Opoku and other protagonists travel to PU-453 to prevent another pending transport and track down the actual mastermind behind the smuggling: It's ARES itself. When the AI ​​notices that Elmar's older alter-ego from PU-453 is them is switched off, she takes command and lets the robots and insects she controls loose on humanity. The surviving protagonists, including Luther, Elmar, Ruth and Rodriguez, can barely save themselves from this apocalypse in another, unknown PU. There they meet a well-advanced instance of ARES, which has taken control of the biosphere in a meanwhile renatured earth and can manipulate it at will. Elmar Nordvisk decides to suspend the PU program for the time being, but before that he lets Luther Opoku return to his original universe, as he does not want to leave his daughter there alone as an orphan.


Some research has gone into the novel, which is referred to in the appendix, including:

  • Conversations with the internet pioneer and artificial intelligence critic Jaron Lanier
  • Talks with the Silicon Valley guru and PayPal founder Peter Thiel
  • On-site explorations in Sierra County
  • The book "Superintelligence" by Nick Bostrom
  • The book "The Hidden Reality" by Brian Greene
  • The books "Our mathematical universe" and "Life 3.0" by Max Tegmark

One focus of considerations in the novel is the ethical rules that ARES should adhere to in the course of its further development: How can such rules be formulated in advance if the AI ​​is to develop into unknown regions of intelligence? Nordvisk suspects that ARES already a super-intelligence has developed. The name means "Artificial Research and Exploring Systems" and refers to the Greek god of war Ares .

The “intelligence explosion” is vividly described: ARES “awakens” ... after it has experienced itself as a biological body - “so perfectly connected with the sensory and experiential world of insects deep into the convolutions of their genomes that a stream of real life drives the machine slowly began to flow through. Faintly at first and hardly noticed by herself, while her unconscious intellect prepared imaginatively what the awakened being would by all means want. And it wants! "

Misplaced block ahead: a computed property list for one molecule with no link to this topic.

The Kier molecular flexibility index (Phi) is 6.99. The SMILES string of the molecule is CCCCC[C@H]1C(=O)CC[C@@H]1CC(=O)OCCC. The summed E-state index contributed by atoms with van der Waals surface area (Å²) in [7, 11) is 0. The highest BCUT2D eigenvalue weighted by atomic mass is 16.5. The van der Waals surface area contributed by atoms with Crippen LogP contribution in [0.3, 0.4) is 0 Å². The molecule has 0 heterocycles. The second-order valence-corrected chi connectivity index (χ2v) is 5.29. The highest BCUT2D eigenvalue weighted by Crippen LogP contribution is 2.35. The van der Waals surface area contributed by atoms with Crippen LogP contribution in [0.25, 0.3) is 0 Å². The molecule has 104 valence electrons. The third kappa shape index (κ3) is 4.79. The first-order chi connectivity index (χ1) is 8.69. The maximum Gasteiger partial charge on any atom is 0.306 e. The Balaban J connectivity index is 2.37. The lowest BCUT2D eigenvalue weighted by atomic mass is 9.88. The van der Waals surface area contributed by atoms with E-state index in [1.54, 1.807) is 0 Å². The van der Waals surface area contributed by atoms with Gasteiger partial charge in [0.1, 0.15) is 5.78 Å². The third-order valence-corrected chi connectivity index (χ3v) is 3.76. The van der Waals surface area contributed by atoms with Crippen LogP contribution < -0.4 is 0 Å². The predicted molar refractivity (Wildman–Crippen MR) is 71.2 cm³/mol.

The Lilium gliders described are based on the prototype of a real company of the same name.


  • Gerrit Bartels on complains that the novel does not ask any new questions and that Schätzing is too correct. "Knowledge gain and entertainment value ... remain low."
  • Irene Binal on sees "... a monumental thriller plot that is pushing ahead at a tremendous pace" - that guarantees tension.
  • Alard von Kittlitz on does not find a lot of things "... particularly surprising, but rather knocked together from Netflix and popular science". When it comes to parallel universes, a lot remains unredeemed: "The potential of the peculiar horror that goes hand in hand with the idea of ​​infinite mirror worlds in which one can encounter unsuspecting copies of oneself."
  • For Peter Körte on, “... between fears, possibilities and visions there is an ambivalent impression”. The "... 'unrelated strangeness'", the "intrusion of the unfamiliar, devoid of any reference' ..." is not able to conjure up Schätzing. But the novel marks exactly "... the deep ambivalence that permeates our relationship and our expectations of artificial intelligence."


Number 1 on the Spiegel bestseller list from May 5 to 11 and from May 19 to June 15, 2018

First edition

  • Frank Schätzing: The Tyranny of the Butterfly , Roman, Kiepenheuer & Witsch, Cologne 2018, ISBN 978-3-462-05084-4

Reading show

The author went on tour in October 2018 with an elaborately designed reading show.

Web links

Individual evidence

  1. a b
  4. Peter Körte: The ghost in the machine. In: . April 22, 2018. Retrieved October 13, 2018 .
  5. Reading show: Frank Schätzing Tour Autumn 2018. In: Retrieved March 30, 2019 .